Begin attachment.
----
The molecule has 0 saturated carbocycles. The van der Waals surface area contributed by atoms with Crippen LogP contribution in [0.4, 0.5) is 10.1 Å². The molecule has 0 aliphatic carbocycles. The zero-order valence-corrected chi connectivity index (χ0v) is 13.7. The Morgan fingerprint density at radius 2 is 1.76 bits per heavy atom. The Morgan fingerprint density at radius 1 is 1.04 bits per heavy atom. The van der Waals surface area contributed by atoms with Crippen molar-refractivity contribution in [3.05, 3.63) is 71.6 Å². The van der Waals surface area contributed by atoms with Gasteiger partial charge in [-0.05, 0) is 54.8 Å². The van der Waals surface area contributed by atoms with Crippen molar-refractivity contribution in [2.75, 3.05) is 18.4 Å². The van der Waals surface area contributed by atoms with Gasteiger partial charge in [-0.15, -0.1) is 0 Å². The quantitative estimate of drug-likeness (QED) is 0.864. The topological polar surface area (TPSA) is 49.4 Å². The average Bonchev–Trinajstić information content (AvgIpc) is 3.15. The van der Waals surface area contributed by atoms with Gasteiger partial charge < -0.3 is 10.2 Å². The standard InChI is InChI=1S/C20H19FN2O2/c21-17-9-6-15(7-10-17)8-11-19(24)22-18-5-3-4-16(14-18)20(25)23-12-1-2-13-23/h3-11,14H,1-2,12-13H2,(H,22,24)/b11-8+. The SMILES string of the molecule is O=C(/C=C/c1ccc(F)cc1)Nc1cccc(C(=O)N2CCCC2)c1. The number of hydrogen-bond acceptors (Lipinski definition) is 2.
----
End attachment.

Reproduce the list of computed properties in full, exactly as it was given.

The molecule has 0 saturated carbocycles. The van der Waals surface area contributed by atoms with Crippen LogP contribution in [0.4, 0.5) is 10.1 Å². The molecule has 0 aliphatic carbocycles. The zero-order valence-corrected chi connectivity index (χ0v) is 13.7. The Morgan fingerprint density at radius 2 is 1.76 bits per heavy atom. The Morgan fingerprint density at radius 1 is 1.04 bits per heavy atom. The van der Waals surface area contributed by atoms with Crippen molar-refractivity contribution in [3.05, 3.63) is 71.6 Å². The van der Waals surface area contributed by atoms with Gasteiger partial charge in [-0.05, 0) is 54.8 Å². The van der Waals surface area contributed by atoms with Crippen molar-refractivity contribution in [2.75, 3.05) is 18.4 Å². The van der Waals surface area contributed by atoms with Gasteiger partial charge in [-0.15, -0.1) is 0 Å². The quantitative estimate of drug-likeness (QED) is 0.864. The topological polar surface area (TPSA) is 49.4 Å². The average Bonchev–Trinajstić information content (AvgIpc) is 3.15. The van der Waals surface area contributed by atoms with Gasteiger partial charge < -0.3 is 10.2 Å². The standard InChI is InChI=1S/C20H19FN2O2/c21-17-9-6-15(7-10-17)8-11-19(24)22-18-5-3-4-16(14-18)20(25)23-12-1-2-13-23/h3-11,14H,1-2,12-13H2,(H,22,24)/b11-8+. The SMILES string of the molecule is O=C(/C=C/c1ccc(F)cc1)Nc1cccc(C(=O)N2CCCC2)c1. The number of hydrogen-bond acceptors (Lipinski definition) is 2.